In principle, the government was not against a public inquiry, said the minister, who was previously in charge of the interior ministry. It was a question of timing and it can only happen after the criminal probe was completed, he added.
Asked about the demand for a probe by the International Criminal Court, the minister explained: "Each country has its rules and legislations on how investigations are done and on how the legal system works. This is not the only killing that has happened in the world unfortunately. When there are killings around the world, each country has its own legal system to deal with it."
Referring to speculations over the blogger's investigative stories on people, the Minister said if the people had evidence, they should furnish them to the magistrate who worked independently.
In an extensive chat, the foreign minister fielded questions on a variety of issues.
On Brexit, he said Malta was going to lose a partner in the EU. "Most of the time we (Malta and UK) are on the same page when it comes to issues within the EU. One example is taxation. We both are against a tax harmonisation being proposed by many EU member states. So we are going to lose an ally on many issues."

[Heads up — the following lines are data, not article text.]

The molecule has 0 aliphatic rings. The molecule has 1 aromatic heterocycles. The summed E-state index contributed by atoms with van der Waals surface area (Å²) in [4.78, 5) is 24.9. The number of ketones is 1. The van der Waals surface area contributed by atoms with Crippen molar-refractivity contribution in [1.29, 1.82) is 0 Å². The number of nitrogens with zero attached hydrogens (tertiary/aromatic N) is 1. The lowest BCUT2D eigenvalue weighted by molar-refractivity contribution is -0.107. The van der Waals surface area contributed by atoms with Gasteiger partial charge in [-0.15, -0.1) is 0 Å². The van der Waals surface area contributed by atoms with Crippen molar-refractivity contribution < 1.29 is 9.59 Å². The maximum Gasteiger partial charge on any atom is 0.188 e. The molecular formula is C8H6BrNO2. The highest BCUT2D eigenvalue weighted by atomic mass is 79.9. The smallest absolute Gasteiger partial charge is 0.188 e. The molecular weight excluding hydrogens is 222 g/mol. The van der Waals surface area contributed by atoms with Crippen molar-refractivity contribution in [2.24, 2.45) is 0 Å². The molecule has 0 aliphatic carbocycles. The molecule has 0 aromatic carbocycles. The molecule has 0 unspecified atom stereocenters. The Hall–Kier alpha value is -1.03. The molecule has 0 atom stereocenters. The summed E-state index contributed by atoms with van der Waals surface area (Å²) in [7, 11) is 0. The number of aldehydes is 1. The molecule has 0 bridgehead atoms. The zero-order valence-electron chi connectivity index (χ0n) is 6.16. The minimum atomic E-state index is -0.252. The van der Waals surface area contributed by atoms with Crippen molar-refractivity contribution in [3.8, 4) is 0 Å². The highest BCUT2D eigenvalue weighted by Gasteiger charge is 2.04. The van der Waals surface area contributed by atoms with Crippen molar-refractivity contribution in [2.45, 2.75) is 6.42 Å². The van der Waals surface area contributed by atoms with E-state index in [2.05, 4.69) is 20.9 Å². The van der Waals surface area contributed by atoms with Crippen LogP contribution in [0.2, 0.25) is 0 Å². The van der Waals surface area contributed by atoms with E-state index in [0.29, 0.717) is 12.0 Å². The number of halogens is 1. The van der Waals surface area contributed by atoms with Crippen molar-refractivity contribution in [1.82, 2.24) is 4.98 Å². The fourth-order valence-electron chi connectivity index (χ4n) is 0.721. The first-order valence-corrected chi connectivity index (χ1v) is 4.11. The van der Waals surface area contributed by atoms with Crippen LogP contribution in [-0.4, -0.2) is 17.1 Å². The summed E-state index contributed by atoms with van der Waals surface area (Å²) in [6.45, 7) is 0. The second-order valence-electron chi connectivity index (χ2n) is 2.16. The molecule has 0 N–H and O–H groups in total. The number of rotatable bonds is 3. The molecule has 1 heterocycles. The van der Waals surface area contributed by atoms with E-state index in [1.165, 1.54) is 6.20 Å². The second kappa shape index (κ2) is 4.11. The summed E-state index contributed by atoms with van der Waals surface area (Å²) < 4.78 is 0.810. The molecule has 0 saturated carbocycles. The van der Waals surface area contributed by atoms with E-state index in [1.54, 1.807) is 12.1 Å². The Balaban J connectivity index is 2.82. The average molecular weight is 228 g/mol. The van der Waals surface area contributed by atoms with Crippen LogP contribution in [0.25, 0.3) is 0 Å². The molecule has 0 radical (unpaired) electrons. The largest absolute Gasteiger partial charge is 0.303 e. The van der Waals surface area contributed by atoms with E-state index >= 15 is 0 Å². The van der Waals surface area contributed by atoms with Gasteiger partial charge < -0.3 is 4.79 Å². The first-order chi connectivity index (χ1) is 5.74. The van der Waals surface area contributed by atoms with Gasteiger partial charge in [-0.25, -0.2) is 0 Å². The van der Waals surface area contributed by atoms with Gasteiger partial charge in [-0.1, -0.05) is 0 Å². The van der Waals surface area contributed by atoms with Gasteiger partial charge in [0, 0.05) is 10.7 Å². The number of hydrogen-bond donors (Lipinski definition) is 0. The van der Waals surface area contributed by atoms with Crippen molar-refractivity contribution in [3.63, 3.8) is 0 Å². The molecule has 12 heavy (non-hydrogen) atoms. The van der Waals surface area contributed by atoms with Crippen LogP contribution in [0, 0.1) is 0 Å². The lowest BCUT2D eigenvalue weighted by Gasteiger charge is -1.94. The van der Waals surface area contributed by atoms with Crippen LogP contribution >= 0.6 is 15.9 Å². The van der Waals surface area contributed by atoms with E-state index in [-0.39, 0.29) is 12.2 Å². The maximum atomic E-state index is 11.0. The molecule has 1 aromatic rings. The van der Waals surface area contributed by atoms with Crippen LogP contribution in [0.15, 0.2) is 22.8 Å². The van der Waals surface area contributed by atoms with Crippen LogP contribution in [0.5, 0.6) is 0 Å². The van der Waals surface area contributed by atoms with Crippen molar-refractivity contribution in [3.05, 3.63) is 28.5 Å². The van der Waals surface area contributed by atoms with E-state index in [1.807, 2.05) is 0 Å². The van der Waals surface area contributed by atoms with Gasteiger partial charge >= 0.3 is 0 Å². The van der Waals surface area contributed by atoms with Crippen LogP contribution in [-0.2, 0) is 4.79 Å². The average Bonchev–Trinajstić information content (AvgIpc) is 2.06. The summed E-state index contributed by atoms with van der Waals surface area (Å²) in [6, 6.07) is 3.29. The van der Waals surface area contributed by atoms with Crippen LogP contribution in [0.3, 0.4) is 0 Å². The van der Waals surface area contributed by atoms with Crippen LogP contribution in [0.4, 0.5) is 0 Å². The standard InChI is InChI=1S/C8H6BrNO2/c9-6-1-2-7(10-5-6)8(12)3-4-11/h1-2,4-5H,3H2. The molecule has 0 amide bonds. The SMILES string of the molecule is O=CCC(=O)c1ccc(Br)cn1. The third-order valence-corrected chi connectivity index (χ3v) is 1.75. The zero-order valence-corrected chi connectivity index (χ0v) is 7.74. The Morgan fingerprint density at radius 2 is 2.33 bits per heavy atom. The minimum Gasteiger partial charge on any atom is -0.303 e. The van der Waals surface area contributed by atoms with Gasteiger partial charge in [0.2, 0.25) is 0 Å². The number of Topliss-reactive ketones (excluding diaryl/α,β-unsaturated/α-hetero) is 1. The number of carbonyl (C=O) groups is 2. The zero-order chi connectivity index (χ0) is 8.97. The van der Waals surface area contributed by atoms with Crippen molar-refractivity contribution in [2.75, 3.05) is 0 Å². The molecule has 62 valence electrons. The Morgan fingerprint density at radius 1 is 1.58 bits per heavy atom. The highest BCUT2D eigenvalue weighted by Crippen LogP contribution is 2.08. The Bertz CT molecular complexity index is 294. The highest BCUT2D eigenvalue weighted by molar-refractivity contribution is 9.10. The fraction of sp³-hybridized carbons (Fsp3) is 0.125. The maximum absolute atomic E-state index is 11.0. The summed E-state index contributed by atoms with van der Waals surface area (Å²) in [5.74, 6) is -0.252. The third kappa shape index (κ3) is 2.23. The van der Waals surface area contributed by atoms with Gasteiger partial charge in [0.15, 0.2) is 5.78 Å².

He said Malta enjoyed long-standing relations with the UK. "We have many citizens living in each other country. After Brexit, we are focused on how we can best defend the interests of our respective citizens living here in Malta and in the UK. We have taken steps already in that direction. It was appreciated by the UK which offered the same circumstances and peace of mind to our citizens living in the UK."
Referring to prospective business relations with the UK, he said it would depend on how London negotiated its way out of the EU. But he added that Malta was offering several incentives to UK businesses willing to open an office in Malta to maintain a presence in the EU after the Brexit. In this context, he cited English language and UK-modelled regulations that his country followed as advantages.
Asked about the escalating situation in the Arabian Gulf, Abela said dialogue was the way forward for solving all problems.
He dwelt at length on expanding the diplomatic footprint of Malta across the world. In this context, he referred to the opening of a full-fledged mission in New Delhi which was reciprocated by India. Full-fledged missions were also opened in Accra and Tokyo and a consul-general's office will be set up in Morocco this year.
Who is Caruana Galizia?
> Daphne Anne Caruana Galizia was a Maltese journalist, writer, and anti-corruption activist, who reported on political events in Malta
> She focused on investigative reporting into government corruption, nepotism, patronage, allegations of money laundering, links between Malta's online gambling industry and organised crime.
> On October, 16, 2017, Caruana Galizia was murdered in a car bomb attack close to her home, attracting widespread local and international reactions
> In December 2017, three men were arrested in connection with her murder.
- Source: Wikipedia